Psychology graduate student training in developmental disability: A Canadian survey
Weiss, Jonathan A.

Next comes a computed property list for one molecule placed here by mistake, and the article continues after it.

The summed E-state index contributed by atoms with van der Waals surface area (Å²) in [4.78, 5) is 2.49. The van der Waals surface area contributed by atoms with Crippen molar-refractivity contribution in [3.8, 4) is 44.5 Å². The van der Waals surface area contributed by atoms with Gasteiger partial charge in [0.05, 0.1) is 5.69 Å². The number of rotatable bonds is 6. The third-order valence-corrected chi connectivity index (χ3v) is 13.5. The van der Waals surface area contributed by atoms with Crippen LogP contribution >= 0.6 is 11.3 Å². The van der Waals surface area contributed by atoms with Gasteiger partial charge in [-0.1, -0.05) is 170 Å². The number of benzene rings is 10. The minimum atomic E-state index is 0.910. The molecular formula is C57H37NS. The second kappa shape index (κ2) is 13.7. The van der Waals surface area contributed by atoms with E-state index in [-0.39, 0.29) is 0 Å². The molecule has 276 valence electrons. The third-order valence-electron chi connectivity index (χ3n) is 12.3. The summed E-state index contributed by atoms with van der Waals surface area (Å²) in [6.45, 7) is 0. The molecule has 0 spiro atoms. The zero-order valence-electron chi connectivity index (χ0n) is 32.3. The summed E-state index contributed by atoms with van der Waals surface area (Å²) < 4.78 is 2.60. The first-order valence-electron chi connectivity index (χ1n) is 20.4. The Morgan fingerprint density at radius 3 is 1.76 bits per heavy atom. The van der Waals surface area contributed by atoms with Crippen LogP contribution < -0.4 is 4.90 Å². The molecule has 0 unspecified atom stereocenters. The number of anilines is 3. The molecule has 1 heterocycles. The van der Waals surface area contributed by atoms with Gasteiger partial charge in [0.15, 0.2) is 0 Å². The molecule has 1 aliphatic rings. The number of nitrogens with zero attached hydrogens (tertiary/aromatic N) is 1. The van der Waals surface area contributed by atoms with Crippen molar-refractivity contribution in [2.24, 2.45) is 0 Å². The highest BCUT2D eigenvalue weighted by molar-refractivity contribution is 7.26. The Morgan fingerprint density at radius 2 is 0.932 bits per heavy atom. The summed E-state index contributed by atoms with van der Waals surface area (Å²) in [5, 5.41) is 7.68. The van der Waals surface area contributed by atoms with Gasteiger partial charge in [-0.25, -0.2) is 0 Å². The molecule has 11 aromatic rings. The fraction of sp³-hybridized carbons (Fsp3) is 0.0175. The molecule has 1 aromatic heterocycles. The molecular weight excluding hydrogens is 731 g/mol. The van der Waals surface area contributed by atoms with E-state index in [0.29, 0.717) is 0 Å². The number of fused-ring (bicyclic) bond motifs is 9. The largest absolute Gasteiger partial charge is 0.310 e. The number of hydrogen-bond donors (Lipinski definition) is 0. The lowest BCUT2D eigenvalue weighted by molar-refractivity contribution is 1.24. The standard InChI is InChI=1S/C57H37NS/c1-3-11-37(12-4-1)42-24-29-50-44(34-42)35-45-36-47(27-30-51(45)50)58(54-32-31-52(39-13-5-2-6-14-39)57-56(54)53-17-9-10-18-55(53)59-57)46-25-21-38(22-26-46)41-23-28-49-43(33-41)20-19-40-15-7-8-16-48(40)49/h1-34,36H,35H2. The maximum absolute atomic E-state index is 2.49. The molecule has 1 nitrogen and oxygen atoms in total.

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Psychology graduate student training in developmental disability has received very little attention in North America, and no study has examined the state of training for clinical and counselling psychologists in Canada, despite their involvement in the controlled act of diagnosis and their use of standardised instruments used regularly with this population. This study sought to examine psychology graduate student training in the area of developmental disability across Canada. We invited students from every Canadian Psychological Association accredited Clinical Psychology, Clinical Neuropsychology, and Counselling Psychology program to participate in an online survey, distributed through university email lists. Three hundred and three students reported on the developmental disability content within their training and coursework, their perception of the adequacy of that content, and their ideas for program improvement. Results indicated that the majority of students believed it important to have training in developmental disability, yet struggled to obtain adequate didactic and experiential opportunities. The lack of sufficient training was most pronounced for students whose training was adult-focussed, but was also high for students with a lifespan or child focus. We discuss different possibilities for increasing developmental disability training opportunities, including integrating its content within courses on assessment and diagnosis, psychotherapy, and ethics, and providing students with supervision from psychologists who work with this population.